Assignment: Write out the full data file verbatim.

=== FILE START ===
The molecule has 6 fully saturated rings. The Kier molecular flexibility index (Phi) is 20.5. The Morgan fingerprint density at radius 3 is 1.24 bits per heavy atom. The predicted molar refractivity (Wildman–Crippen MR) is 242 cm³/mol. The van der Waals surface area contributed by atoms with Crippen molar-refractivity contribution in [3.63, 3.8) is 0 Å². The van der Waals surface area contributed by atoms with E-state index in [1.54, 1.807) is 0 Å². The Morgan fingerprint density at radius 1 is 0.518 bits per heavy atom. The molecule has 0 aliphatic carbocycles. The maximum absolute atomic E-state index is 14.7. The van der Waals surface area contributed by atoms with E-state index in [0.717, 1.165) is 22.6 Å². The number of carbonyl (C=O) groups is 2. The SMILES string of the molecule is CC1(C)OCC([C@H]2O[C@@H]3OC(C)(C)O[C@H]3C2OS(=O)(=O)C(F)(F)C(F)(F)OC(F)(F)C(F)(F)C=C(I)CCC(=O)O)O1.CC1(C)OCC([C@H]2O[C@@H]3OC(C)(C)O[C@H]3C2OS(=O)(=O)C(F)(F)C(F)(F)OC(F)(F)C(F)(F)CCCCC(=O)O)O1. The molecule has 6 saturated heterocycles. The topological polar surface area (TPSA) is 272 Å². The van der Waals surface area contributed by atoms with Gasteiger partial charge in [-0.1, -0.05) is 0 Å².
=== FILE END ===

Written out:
The molecule has 6 fully saturated rings. The Kier molecular flexibility index (Phi) is 20.5. The Morgan fingerprint density at radius 3 is 1.24 bits per heavy atom. The predicted molar refractivity (Wildman–Crippen MR) is 242 cm³/mol. The van der Waals surface area contributed by atoms with Crippen molar-refractivity contribution in [3.63, 3.8) is 0 Å². The van der Waals surface area contributed by atoms with E-state index in [1.54, 1.807) is 0 Å². The Morgan fingerprint density at radius 1 is 0.518 bits per heavy atom. The molecule has 0 aliphatic carbocycles. The maximum absolute atomic E-state index is 14.7. The van der Waals surface area contributed by atoms with E-state index in [0.717, 1.165) is 22.6 Å². The number of carbonyl (C=O) groups is 2. The SMILES string of the molecule is CC1(C)OCC([C@H]2O[C@@H]3OC(C)(C)O[C@H]3C2OS(=O)(=O)C(F)(F)C(F)(F)OC(F)(F)C(F)(F)C=C(I)CCC(=O)O)O1.CC1(C)OCC([C@H]2O[C@@H]3OC(C)(C)O[C@H]3C2OS(=O)(=O)C(F)(F)C(F)(F)OC(F)(F)C(F)(F)CCCCC(=O)O)O1. The molecule has 6 saturated heterocycles. The topological polar surface area (TPSA) is 272 Å². The van der Waals surface area contributed by atoms with Gasteiger partial charge in [-0.1, -0.05) is 0 Å².